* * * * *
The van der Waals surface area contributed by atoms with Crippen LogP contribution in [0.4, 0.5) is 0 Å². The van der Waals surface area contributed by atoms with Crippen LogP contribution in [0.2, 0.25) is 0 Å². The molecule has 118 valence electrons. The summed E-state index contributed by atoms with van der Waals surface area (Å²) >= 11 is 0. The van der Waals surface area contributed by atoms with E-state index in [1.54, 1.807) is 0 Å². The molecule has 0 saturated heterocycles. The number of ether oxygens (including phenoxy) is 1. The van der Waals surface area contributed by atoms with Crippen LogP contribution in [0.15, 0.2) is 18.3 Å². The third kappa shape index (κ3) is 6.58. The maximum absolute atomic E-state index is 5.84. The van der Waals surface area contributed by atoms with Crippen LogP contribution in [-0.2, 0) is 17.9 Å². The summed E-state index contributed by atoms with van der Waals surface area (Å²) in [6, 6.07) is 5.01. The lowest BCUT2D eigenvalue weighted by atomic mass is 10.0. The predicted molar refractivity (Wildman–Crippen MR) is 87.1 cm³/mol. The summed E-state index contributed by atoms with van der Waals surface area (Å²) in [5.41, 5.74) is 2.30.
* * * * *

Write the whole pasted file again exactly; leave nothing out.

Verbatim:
The van der Waals surface area contributed by atoms with Crippen LogP contribution in [0.4, 0.5) is 0 Å². The van der Waals surface area contributed by atoms with Crippen LogP contribution in [0.2, 0.25) is 0 Å². The molecule has 118 valence electrons. The summed E-state index contributed by atoms with van der Waals surface area (Å²) >= 11 is 0. The van der Waals surface area contributed by atoms with E-state index in [1.54, 1.807) is 0 Å². The molecule has 0 saturated heterocycles. The number of ether oxygens (including phenoxy) is 1. The van der Waals surface area contributed by atoms with Crippen LogP contribution in [0.15, 0.2) is 18.3 Å². The third kappa shape index (κ3) is 6.58. The maximum absolute atomic E-state index is 5.84. The van der Waals surface area contributed by atoms with Crippen LogP contribution in [-0.2, 0) is 17.9 Å². The summed E-state index contributed by atoms with van der Waals surface area (Å²) in [6, 6.07) is 5.01. The lowest BCUT2D eigenvalue weighted by atomic mass is 10.0. The predicted molar refractivity (Wildman–Crippen MR) is 87.1 cm³/mol. The summed E-state index contributed by atoms with van der Waals surface area (Å²) in [5.41, 5.74) is 2.30.